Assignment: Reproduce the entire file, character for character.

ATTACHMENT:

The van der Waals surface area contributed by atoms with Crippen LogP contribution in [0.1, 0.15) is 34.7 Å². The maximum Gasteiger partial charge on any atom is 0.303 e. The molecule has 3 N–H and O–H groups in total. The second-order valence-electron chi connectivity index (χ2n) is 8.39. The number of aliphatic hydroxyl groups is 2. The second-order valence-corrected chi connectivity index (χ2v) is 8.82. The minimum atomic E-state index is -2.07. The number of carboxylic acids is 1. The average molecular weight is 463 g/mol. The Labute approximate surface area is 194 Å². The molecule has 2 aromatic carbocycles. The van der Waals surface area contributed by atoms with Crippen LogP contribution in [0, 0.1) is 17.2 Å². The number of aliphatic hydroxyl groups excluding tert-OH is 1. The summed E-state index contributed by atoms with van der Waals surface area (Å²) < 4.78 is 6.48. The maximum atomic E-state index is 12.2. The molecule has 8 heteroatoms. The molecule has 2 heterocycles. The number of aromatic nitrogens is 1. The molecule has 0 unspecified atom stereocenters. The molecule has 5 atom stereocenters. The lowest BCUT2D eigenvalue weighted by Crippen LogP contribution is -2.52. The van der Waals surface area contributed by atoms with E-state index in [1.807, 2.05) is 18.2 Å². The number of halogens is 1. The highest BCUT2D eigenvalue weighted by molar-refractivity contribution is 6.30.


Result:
The van der Waals surface area contributed by atoms with Crippen LogP contribution in [0.1, 0.15) is 34.7 Å². The maximum Gasteiger partial charge on any atom is 0.303 e. The molecule has 3 N–H and O–H groups in total. The second-order valence-electron chi connectivity index (χ2n) is 8.39. The number of aliphatic hydroxyl groups is 2. The second-order valence-corrected chi connectivity index (χ2v) is 8.82. The minimum atomic E-state index is -2.07. The number of carboxylic acids is 1. The average molecular weight is 463 g/mol. The Labute approximate surface area is 194 Å². The molecule has 2 aromatic carbocycles. The van der Waals surface area contributed by atoms with Crippen LogP contribution in [0, 0.1) is 17.2 Å². The number of aliphatic hydroxyl groups excluding tert-OH is 1. The summed E-state index contributed by atoms with van der Waals surface area (Å²) < 4.78 is 6.48. The maximum atomic E-state index is 12.2. The molecule has 8 heteroatoms. The molecule has 2 heterocycles. The number of aromatic nitrogens is 1. The molecule has 0 unspecified atom stereocenters. The molecule has 5 atom stereocenters. The lowest BCUT2D eigenvalue weighted by Crippen LogP contribution is -2.52. The van der Waals surface area contributed by atoms with E-state index in [1.807, 2.05) is 18.2 Å². The number of halogens is 1. The highest BCUT2D eigenvalue weighted by molar-refractivity contribution is 6.30.